Wednesday, March 30, 2011

Merton and Marx: The Power of Ideas

I matriculated at Amherst College, where as a freshman in the fall of 1969 I took an intro sociology course surveying the likes of John Stuart Mill and Karl Marx (left). After a year off and a transfer, I graduated from Brandeis University, at a time when the voices of neo-Marxist professor Herbert Marcuse and Communist activist Angela Davis, Brandeis ’65, still echoed on campus. The influence of Karl Marx at American colleges of that era, 40 years ago, is astonishing to me now. More astonishing is that I accepted this influence, in the sense that I believed Marx must be someone I should know, a great thinker, a resident of the Pantheon. I was neither a Catholic nor an Evangelical at the time, just a lapsed Episcopalian, which is to say a loose-thinking liberal.

I don’t feel so abashed by my youthful enthusiasm for radical politics when I realize that Thomas Merton took a fleeting interest in Marx and Communism in his youth—as did another of my Catholic heroes, Dorothy Day. In fact, Day’s interest was more than fleeting.

(This post continues my oddball series of “meetings” between the saints featured in My Life with the Saints by Fr. James Martin and the Intellectuals featured in the book of the same name by Paul Johnson. Lining up the tables of contents of the two books side by side creates a random but provocative set of matches. Merton and Marx are the third on each list.)

In his memoir The Seven-Storey Mountain, Merton wrote of his college years in the 1930s:

I had begun to get the idea that I was a Communist, although I wasn’t quite sure what Communism was. There are a lot of people like that. They do no little harm by virtue of their sheer, stupid inertia, lost in between all camps, in the no-man’s land of their own confusion. They are fair game for anybody. They can be turned into fascists just as quickly as they can be pulled into line with those who are really Reds. 

A better description of my own adolescent confusion could not be written. Merton (left) went on to confess:

My bookshelf was full of a wide variety of strange bright-colored novels and pamphlets, all of which were so inflammatory that there would never be any special need for the Church to put them on the Index, for they would all be damned ipso jure—most of them by the natural law itself. I will not name the ones I remember, because some fool might immediately go and read them all: but I might mention that one of the pamphlets was Marx’s Communist Manifesto—not because I was seriously exercised about the injustices done to the working class, which were and are very real, but were too serious for my empty-headed vanity—but simply because I thought it fitted in nicely with the décor in which I now moved in all my imaginings.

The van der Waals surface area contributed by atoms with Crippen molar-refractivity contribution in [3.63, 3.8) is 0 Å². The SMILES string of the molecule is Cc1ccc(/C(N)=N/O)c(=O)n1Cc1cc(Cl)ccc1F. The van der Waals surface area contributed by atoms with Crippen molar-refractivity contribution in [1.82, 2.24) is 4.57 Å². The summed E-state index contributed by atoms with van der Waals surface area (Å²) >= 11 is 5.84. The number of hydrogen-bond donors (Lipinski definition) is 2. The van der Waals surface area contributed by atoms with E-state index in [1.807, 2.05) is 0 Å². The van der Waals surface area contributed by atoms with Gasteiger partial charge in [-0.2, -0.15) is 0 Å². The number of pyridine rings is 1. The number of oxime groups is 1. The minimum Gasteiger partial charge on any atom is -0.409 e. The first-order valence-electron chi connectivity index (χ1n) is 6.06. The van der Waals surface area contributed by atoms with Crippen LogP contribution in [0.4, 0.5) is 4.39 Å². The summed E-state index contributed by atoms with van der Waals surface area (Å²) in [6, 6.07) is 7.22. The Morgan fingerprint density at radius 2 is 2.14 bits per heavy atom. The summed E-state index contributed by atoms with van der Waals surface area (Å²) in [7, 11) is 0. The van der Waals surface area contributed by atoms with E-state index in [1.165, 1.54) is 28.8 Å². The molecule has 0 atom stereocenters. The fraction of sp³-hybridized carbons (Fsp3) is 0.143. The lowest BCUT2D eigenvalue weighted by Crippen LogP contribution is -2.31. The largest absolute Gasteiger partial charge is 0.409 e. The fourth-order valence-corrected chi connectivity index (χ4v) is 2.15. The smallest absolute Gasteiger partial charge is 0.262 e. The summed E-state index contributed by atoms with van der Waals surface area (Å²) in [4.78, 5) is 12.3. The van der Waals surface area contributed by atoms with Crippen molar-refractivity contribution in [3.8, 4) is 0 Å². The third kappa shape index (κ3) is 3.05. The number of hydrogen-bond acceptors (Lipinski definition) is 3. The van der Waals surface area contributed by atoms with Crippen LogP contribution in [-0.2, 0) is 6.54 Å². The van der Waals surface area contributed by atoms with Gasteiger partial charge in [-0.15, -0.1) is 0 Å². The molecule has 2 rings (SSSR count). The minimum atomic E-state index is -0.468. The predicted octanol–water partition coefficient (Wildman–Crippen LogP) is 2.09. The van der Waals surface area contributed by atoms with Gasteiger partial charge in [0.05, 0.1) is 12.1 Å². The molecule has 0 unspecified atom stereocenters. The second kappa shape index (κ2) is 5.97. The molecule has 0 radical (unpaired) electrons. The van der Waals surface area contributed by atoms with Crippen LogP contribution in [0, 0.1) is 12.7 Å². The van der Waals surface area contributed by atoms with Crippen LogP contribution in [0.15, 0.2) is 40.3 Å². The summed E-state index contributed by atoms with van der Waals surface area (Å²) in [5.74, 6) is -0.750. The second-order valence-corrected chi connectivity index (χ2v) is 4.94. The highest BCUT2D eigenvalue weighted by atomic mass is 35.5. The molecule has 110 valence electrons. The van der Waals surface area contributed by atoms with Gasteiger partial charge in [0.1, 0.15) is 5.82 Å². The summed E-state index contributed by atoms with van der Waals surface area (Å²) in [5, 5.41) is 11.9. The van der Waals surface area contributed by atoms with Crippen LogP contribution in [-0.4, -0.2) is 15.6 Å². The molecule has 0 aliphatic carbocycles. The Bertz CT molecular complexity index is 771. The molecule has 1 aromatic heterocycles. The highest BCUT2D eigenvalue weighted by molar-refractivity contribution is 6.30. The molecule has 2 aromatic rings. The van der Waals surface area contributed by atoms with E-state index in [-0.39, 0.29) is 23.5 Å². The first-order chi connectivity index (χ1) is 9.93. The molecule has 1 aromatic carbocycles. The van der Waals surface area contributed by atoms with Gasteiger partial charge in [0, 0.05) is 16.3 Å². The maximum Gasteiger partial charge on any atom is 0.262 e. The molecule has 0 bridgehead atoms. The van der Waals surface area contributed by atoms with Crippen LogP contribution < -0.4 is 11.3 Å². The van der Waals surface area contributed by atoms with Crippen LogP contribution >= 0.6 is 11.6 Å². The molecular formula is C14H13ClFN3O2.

While Merton made light of his flirtation with leftist thinking, he clearly saw the dangers: “No little harm” can be done through such “sheer, stupid inertia, lost in between all camps.” What Merton describes here is a person who refuses to “judge” his experience, in the sense that Fr. Luigi Giussani uses the term in The Religious Sense. Not just as a college student, but through most of my life I have been such a person, more often than not, much more often.

As Merton acknowledges, ideas, even so lightly, frivolously held (because they “fitted in nicely with the décor”) have extraordinary power. You have only to think of the results caused or at least encouraged by two books: The Seven-Story Mountain and The Communist Manifesto. 

Published in 1948, Merton’s memoir led to a spate of vocations to monastic life in the fifteen years before Vatican II. Hundreds, perhaps thousands of men influenced by Thomas Merton elected to give their lives to God in the silence of the cloister.

Written exactly 100 years earlier, in the heat of the European revolutions of 1848, The Communist Manifesto influenced the lives of neither hundreds nor thousands but tens of millions. Think Russian Revolution. Think Gulag. Think the Cultural Revolution of Maoist China.

I am particularly struck by this comparison when I think of a third man whose ideas influenced many. Of course, one thinks of Jesus Christ, but I think also of St. Dominic (left). Since my return from the Dominican House of Studies ten days ago, I have been reading about St. Dominic, who died in 1221 and left behind not one single book. In fact, only three documents, two of them routine, even bear his writing or signature. Yet the fertility of his thought, his ideas, his preaching is proven every day in the lives and works of Dominican friars worldwide.

Marxism is all but a dead issue today, and regrettably the monastic vocations boom triggered by Merton turned to bust after Vatican II. But the “silent” unpublished teaching of St. Dominic continues to inspire the world.

(The first two posts in this series compare (1) Joan of Arc with Jean-Jacques Rousseau and (2) Thérèse of Lisieux with Percy Bysshe Shelley.)

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